Incoming Socceroos coach Graham Arnold is set for a busy six months as he tries to pick the national team back up after the World Cup.
Despite some promising performances in Russia, the green and gold couldn't quite cut it on the world stage picking up just one point from their three group games.
Though Bert van Marwijk did well with the short time he had in charge, more will be expected of Arnold as the Socceroos prepare to defend their Asian Cup crown in January.
Here are five questions that Arnold will need to answer.
Who can solve the Socceroos struggles in front of goal?
Australia exited the 2018 World Cup as the only side unable to score from open play.
Two Mile Jedinak penalties were the only way the Socceroos could strike in Russia and it highlighted a long-term issue in front of goal.
With all-time leading goal scorer Tim Cahill in his twilight and set to retire, Tomi Juric has been leading the line but struggling to score.
Suffering an injury in the lead up to the World Cup, Andrew Nabbout was used as Australia's starting striker against France and Denmark. Tireless but barely getting a shot away, he didn't solve to the Socceroos final-third woes and after dislocating his shoulder will out of action for up to six months.
Jamie Maclaren does loom as a possible answer but needs a good chance to show what he can do.
Already 24, time is quickly getting away from Maclaren, who is yet to score for the national team but more than capable of doing so.
Whether Arnold is prepared to give him a shot remains to be seen with the fact Bobo has led the line for Sydney FC over the past two seasons suggesting he may want to stick with a more physical centre forward like Juric.
If so, he simply must start firing and with Cahill set to exit, he might finally be ready to step up.
Arnold must also get the most out of wingers like Matthew Leckie and Robbie Kruse in the final third, while also allowing Tom Rogic a little more space to show what can do in front of goal.
A new centre-back pairing?
Trent Sainsbury is a shoe in for the next few years at centre back for the Socceroos, but who will partner him is a lot less certain.
Mark Milligan slotted in admirably alongside Sainsbury in Russia but at 32 is considering stepping away from the national team and that will leave a rather important hole to fill.
Former Sydney FC defender Matt Jurman makes a lot of sense after improving immensely under Arnold a few years ago and earning a move to Asia in the process.
Milos Degenek and Bailey Wright will be pushing their cases though and do have age on their side considering Jurman is already 28 and lacking national team experience.
While Milligan might be able to do a job for a few more years if he decides to play, Arnold may have to roll the dice on a new centre-back pairing sooner rather than later.
Changes on the flanks could also be possible, with Alex Gersbach and Rhyan Grant two players who have shined under Arnold at club level and desperate for a chance to play for the Socceroos.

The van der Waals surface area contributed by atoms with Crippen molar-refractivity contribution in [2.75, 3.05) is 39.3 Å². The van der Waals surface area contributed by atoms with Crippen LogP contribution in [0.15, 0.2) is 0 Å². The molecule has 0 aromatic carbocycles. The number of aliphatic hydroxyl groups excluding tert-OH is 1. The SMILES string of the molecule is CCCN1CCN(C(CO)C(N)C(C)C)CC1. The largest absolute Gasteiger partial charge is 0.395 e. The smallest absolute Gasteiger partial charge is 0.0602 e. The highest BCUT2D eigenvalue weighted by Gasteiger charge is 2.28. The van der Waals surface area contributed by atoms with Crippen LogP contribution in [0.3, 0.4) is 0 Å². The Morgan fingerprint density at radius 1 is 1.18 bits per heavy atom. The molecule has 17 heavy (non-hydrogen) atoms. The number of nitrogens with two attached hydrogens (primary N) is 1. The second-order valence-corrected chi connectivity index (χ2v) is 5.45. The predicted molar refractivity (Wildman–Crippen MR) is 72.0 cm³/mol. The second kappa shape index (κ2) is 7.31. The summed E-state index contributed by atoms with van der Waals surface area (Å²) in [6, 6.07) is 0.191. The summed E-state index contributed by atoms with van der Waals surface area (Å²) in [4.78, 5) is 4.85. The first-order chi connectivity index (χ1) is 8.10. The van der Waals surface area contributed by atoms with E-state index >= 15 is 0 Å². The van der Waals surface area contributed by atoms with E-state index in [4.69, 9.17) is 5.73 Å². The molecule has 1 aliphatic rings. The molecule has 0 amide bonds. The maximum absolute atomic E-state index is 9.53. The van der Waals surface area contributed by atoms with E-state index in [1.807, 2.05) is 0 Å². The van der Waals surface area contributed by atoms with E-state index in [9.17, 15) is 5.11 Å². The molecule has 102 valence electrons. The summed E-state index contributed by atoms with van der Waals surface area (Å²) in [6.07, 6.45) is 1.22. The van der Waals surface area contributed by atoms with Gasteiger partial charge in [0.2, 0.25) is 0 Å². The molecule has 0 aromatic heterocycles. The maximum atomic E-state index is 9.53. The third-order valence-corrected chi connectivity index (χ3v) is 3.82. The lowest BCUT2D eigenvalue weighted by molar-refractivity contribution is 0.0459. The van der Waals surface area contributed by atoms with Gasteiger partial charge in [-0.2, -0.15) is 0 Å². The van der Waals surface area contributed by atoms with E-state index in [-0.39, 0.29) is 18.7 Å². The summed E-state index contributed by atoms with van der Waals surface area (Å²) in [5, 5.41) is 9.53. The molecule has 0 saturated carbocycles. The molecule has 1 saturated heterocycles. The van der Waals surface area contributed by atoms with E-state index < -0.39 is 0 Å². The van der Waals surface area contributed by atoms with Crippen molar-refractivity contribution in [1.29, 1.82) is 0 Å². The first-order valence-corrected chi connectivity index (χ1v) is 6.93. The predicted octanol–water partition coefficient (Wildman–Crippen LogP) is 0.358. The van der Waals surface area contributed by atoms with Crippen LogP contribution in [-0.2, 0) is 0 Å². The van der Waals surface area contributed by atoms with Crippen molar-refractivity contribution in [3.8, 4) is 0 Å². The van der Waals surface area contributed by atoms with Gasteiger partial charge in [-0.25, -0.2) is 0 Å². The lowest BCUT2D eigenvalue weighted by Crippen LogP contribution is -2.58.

A new formation?
While it's safe say Arnold won't deploy three at the back like Ange Postecoglou, it will be interesting to see whether he's tempted to bring his most recent club formation to the national arena.
A 4-3-2-1 system worked wonders for Sydney FC, but the Socceroos have most recently become accustomed to a 4-2-3-1.
A formation change to mimic that of the Sky Blues wouldn't be too drastic though and could indeed work to Australia's favour.
Rogic for one wouldn't be as isolated as a number 10 with Aaron Mooy or Massimo Luongo brought higher up the pitch.
While centralising the play will allow wingers like Matthew Leckie and young gun Daniel Arzani to have a greater influence on the game.
Though with enough to speed to make the most of out-and-out wingers, the Socceroos haven't capitalised on a lot of promising play down the flanks in recent times and Cahill's exit won't help that fact.
Substance over style?
Postecoglou recently hit out at the Socceroos lack of attacking ambition under Bert van Marwijk in Russia and it will be interesting to see what approach Arnold takes to the national team.
With Sydney FC, his side was defined by a compact defence and sharp counter attack - two traits potentially well suited to the green and gold.
While Postecoglou would like to see the Socceroos take it to the world's best, Arnold will likely take a more conservative stance by setting up the team to be strong defensively and capable of causing damage on the break.
It's a set up that's worked well for him at club level and could work at international level willing he's able to get the Socceroos attack firing again.
Can the Socceroos win the 2019 Asian Cup?
Yes will be the official answer from Arnie, but in reality Australia faces a huge challenge to defend their 2015 Asian Cup crown in Jordan.
Not only will Arnold have been in the job less than six months when it begins, but the level of competition in Asia has grown immensely over the past four years.
After being held to a 2-2 draw with Thailand in 2017, the Socceroos simply can't afford to take Asian opposition lightly.
Arnold began his first tenure as Socceroos coach with a disastrous 2007 Asian Cup campaign and he'll be desperate to avoid a repeat 12 years later.
Though defending the title will be difficult, a run to the semi-finals will surely be the bare requirement needed to satisfy fans and if not expect even more questions to be asked of Graham Arnold.